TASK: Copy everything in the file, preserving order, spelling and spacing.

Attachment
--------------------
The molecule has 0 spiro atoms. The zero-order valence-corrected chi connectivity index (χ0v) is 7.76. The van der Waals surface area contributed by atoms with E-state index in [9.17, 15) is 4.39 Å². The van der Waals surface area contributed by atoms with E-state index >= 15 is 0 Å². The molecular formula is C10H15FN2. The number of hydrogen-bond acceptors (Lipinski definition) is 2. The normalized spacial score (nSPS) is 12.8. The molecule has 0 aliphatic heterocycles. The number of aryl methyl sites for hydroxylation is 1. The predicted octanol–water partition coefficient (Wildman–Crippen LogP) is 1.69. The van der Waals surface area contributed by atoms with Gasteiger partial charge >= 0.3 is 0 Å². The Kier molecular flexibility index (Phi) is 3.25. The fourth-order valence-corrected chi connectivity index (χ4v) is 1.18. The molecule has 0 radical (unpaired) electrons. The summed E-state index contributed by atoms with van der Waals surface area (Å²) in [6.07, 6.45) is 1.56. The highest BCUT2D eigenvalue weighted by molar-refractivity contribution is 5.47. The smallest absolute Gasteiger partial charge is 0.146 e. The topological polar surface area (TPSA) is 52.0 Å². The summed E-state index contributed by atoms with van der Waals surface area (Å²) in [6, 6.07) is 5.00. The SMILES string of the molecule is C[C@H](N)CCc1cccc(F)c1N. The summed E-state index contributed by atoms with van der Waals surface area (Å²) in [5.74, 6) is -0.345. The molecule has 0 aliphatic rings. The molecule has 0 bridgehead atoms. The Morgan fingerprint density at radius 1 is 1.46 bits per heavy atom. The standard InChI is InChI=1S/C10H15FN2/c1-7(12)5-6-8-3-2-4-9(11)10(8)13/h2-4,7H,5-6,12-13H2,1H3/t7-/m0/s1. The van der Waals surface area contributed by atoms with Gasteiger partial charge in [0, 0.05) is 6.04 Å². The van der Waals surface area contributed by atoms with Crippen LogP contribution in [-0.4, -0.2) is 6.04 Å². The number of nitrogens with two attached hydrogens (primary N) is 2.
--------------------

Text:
The molecule has 0 spiro atoms. The zero-order valence-corrected chi connectivity index (χ0v) is 7.76. The van der Waals surface area contributed by atoms with E-state index in [9.17, 15) is 4.39 Å². The van der Waals surface area contributed by atoms with E-state index >= 15 is 0 Å². The molecular formula is C10H15FN2. The number of hydrogen-bond acceptors (Lipinski definition) is 2. The normalized spacial score (nSPS) is 12.8. The molecule has 0 aliphatic heterocycles. The number of aryl methyl sites for hydroxylation is 1. The predicted octanol–water partition coefficient (Wildman–Crippen LogP) is 1.69. The van der Waals surface area contributed by atoms with Gasteiger partial charge >= 0.3 is 0 Å². The Kier molecular flexibility index (Phi) is 3.25. The fourth-order valence-corrected chi connectivity index (χ4v) is 1.18. The molecule has 0 radical (unpaired) electrons. The summed E-state index contributed by atoms with van der Waals surface area (Å²) in [6.07, 6.45) is 1.56. The highest BCUT2D eigenvalue weighted by molar-refractivity contribution is 5.47. The smallest absolute Gasteiger partial charge is 0.146 e. The topological polar surface area (TPSA) is 52.0 Å². The summed E-state index contributed by atoms with van der Waals surface area (Å²) in [6, 6.07) is 5.00. The SMILES string of the molecule is C[C@H](N)CCc1cccc(F)c1N. The summed E-state index contributed by atoms with van der Waals surface area (Å²) in [5.74, 6) is -0.345. The molecule has 0 aliphatic rings. The molecule has 0 bridgehead atoms. The Morgan fingerprint density at radius 1 is 1.46 bits per heavy atom. The standard InChI is InChI=1S/C10H15FN2/c1-7(12)5-6-8-3-2-4-9(11)10(8)13/h2-4,7H,5-6,12-13H2,1H3/t7-/m0/s1. The van der Waals surface area contributed by atoms with Gasteiger partial charge in [0, 0.05) is 6.04 Å². The van der Waals surface area contributed by atoms with Crippen LogP contribution in [-0.4, -0.2) is 6.04 Å². The number of nitrogens with two attached hydrogens (primary N) is 2.